Herb Jaffe: Clogged parkway reflects Summerlin’s rapid growth

Take a good look at the burst of new homes, shopping centers and restaurants and the crush of new folks coming from every direction and you’ll realize it’s no wonder that Summerlin has become one of the fastest-growing sectors in the Southwest.

It’s also no wonder that Summerlin Parkway, which was built with the intention of helping to develop Summerlin, then to serve the needs of a population influx, has succeeded but is now struggling to keep pace with the community’s growth.

Construction cones and barrels have been an integral part of the parkway’s landscape for more than a year, creating inconveniences, especially during peak hours. But think of it this way: The disruptions are necessary while the city works to improve safety and traffic flow along the 5.3-mile thoroughfare that cuts through the heart of Summerlin.

However, another factor has surfaced: the vastly increased volume of new traffic in a relatively short time. Much of it has come from the rash of new housing since the end of the recession.

“We were expecting this growth,” said traffic engineer Mike Janssen, who is also deputy director and transportation manager in the Las Vegas Department of Public Works. “That’s why almost three years ago we initiated a three-phase, $13 million project in traffic safety and capacity improvements along the Summerlin Parkway corridor.”

But a traffic survey conducted recently by Janssen’s staff has shown some startling increases in volume during those same three years. For example, just west of U.S. 95, where traffic enters Summerlin Parkway, “we’re seeing about 113,000 vehicles per day, which is an increase of close to 12 percent in three years,” Janssen said.

Heading west on the parkway, daily volume of 107,000 vehicles at a point just east of Durango Drive represents an increase of almost 11.5 percent since 2014.

“But the really big changes are occurring as you drive further west along Summerlin Parkway,” Janssen continued.

In pointing to the sector of road just west of Town Center Drive, Janssen said the survey showed a whopping increase in traffic of 54 percent in just three years, from 41,000 vehicles per day to 63,000.

“So clearly, we are seeing a lot more traffic on this segment of the parkway,” Janssen noted. “And it’s due in large part to all of the new housing that’s being developed west of the 215, the new Downtown Summerlin shopping area and additional retail outlets along the Rampart corridor, like Tivoli Village and new stores in Boca Park.”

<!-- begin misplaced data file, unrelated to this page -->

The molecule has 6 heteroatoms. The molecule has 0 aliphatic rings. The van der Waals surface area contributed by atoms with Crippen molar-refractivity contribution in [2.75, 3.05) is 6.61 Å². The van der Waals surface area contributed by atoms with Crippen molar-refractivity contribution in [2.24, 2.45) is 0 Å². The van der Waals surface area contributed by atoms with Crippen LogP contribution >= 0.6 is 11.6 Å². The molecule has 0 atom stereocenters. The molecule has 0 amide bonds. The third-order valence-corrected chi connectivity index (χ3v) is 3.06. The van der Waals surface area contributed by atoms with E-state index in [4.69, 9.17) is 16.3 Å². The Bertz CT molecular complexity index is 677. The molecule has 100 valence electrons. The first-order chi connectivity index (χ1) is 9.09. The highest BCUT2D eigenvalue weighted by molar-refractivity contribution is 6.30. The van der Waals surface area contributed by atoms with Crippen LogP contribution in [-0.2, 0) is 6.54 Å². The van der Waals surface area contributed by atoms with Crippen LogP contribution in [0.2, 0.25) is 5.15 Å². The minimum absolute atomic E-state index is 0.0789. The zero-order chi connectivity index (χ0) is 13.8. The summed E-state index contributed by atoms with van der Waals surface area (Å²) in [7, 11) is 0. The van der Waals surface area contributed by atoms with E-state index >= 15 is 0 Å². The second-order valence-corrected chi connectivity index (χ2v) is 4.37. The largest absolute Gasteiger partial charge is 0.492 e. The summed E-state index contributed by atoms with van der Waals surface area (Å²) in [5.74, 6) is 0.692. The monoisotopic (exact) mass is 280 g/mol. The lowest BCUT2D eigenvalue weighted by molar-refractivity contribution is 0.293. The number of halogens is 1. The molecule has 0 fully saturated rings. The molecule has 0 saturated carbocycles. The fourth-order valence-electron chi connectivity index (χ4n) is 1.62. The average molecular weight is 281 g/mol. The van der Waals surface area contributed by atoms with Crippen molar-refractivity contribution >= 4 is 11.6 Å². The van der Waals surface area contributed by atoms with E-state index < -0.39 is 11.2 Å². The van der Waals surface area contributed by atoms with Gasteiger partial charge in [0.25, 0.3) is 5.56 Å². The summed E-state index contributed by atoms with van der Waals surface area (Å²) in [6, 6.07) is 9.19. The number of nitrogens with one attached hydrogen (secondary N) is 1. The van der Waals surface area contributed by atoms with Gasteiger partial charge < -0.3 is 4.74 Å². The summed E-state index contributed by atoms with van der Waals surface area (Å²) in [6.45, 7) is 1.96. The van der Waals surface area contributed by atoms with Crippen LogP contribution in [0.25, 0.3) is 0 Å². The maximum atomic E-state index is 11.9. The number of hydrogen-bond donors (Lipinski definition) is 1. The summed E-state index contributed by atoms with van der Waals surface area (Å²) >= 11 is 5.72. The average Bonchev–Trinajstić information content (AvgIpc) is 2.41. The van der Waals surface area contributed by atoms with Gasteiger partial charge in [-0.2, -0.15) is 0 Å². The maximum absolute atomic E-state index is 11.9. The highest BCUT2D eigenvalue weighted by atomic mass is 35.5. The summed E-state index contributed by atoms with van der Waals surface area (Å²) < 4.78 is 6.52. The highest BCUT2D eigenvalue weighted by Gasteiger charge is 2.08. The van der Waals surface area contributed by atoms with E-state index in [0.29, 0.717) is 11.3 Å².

Recognizing how vital the parkway is to the continued growth of Summerlin, Janssen outlined some of the city’s plans for easing the flow of traffic. The heaviest concentration of parkway construction involves the addition of auxiliary lanes, which in essence serves as a widening of the parkway, but only along key traffic sectors.

“One of the improvements in our phase three parkway project will provide auxiliary lanes between the Town Center and Rampart on/off ramps, which will be a huge improvement along that segment of the parkway,” Janssen said. Another auxiliary lane is planned for the section between Town Center and Anasazi, to ease a heavily increased flow of traffic on and off the parkway.

Phase three of the improvement plan, an estimated $6.5 million project, is expected to begin late this summer “and will add a variety of additional safety and capacity improvements to Summerlin Parkway, between 215 and Buffalo,” he noted.

Janssen added that the recent start of construction of Reverence, a Pulte Homes community of 920 houses on 300 acres at the westernmost end of Summerlin Parkway, will also necessitate extending the road by an estimated quarter of a mile.

Herb Jaffe was an op-ed columnist and investigative reporter for most of his 39 years at the Star-Ledger of Newark, New Jersey. His most recent novel, “Double Play,” is now available. Contact him at hjaffe@cox.net.

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